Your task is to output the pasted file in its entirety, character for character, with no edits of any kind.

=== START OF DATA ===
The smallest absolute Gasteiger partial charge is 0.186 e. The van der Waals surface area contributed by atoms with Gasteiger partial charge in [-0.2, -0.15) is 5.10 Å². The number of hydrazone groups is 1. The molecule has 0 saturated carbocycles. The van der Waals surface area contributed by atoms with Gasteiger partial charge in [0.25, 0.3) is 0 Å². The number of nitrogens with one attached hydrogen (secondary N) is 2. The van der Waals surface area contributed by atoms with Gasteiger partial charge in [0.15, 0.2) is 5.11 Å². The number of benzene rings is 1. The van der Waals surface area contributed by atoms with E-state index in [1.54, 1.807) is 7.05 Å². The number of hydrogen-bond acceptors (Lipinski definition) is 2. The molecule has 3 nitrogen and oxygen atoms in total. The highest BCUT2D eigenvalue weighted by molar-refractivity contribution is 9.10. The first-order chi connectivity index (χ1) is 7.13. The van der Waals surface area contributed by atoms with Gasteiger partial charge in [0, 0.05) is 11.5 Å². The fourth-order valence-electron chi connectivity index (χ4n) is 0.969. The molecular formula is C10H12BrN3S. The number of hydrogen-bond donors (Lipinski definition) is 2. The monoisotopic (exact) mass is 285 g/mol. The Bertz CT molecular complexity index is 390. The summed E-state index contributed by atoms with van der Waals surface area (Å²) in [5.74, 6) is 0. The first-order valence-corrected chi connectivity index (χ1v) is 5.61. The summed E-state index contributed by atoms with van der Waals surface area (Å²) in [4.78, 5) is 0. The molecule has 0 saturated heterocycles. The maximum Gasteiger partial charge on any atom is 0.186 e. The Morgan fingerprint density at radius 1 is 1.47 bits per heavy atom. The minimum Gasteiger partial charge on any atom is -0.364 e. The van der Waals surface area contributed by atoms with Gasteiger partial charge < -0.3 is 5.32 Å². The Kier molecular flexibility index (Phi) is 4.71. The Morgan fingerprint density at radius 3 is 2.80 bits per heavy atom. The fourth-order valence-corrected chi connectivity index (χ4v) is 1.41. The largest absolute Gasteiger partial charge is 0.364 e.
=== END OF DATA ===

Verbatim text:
The smallest absolute Gasteiger partial charge is 0.186 e. The van der Waals surface area contributed by atoms with Gasteiger partial charge in [-0.2, -0.15) is 5.10 Å². The number of hydrazone groups is 1. The molecule has 0 saturated carbocycles. The van der Waals surface area contributed by atoms with Gasteiger partial charge in [0.25, 0.3) is 0 Å². The number of nitrogens with one attached hydrogen (secondary N) is 2. The van der Waals surface area contributed by atoms with Gasteiger partial charge in [0.15, 0.2) is 5.11 Å². The number of benzene rings is 1. The van der Waals surface area contributed by atoms with E-state index in [1.54, 1.807) is 7.05 Å². The number of hydrogen-bond acceptors (Lipinski definition) is 2. The molecule has 3 nitrogen and oxygen atoms in total. The highest BCUT2D eigenvalue weighted by molar-refractivity contribution is 9.10. The first-order chi connectivity index (χ1) is 7.13. The van der Waals surface area contributed by atoms with Gasteiger partial charge in [0, 0.05) is 11.5 Å². The fourth-order valence-electron chi connectivity index (χ4n) is 0.969. The molecular formula is C10H12BrN3S. The number of hydrogen-bond donors (Lipinski definition) is 2. The monoisotopic (exact) mass is 285 g/mol. The Bertz CT molecular complexity index is 390. The summed E-state index contributed by atoms with van der Waals surface area (Å²) in [5.74, 6) is 0. The first-order valence-corrected chi connectivity index (χ1v) is 5.61. The summed E-state index contributed by atoms with van der Waals surface area (Å²) in [4.78, 5) is 0. The molecule has 0 saturated heterocycles. The maximum Gasteiger partial charge on any atom is 0.186 e. The Morgan fingerprint density at radius 1 is 1.47 bits per heavy atom. The minimum Gasteiger partial charge on any atom is -0.364 e. The van der Waals surface area contributed by atoms with Gasteiger partial charge < -0.3 is 5.32 Å². The Kier molecular flexibility index (Phi) is 4.71. The Morgan fingerprint density at radius 3 is 2.80 bits per heavy atom. The fourth-order valence-corrected chi connectivity index (χ4v) is 1.41. The largest absolute Gasteiger partial charge is 0.364 e.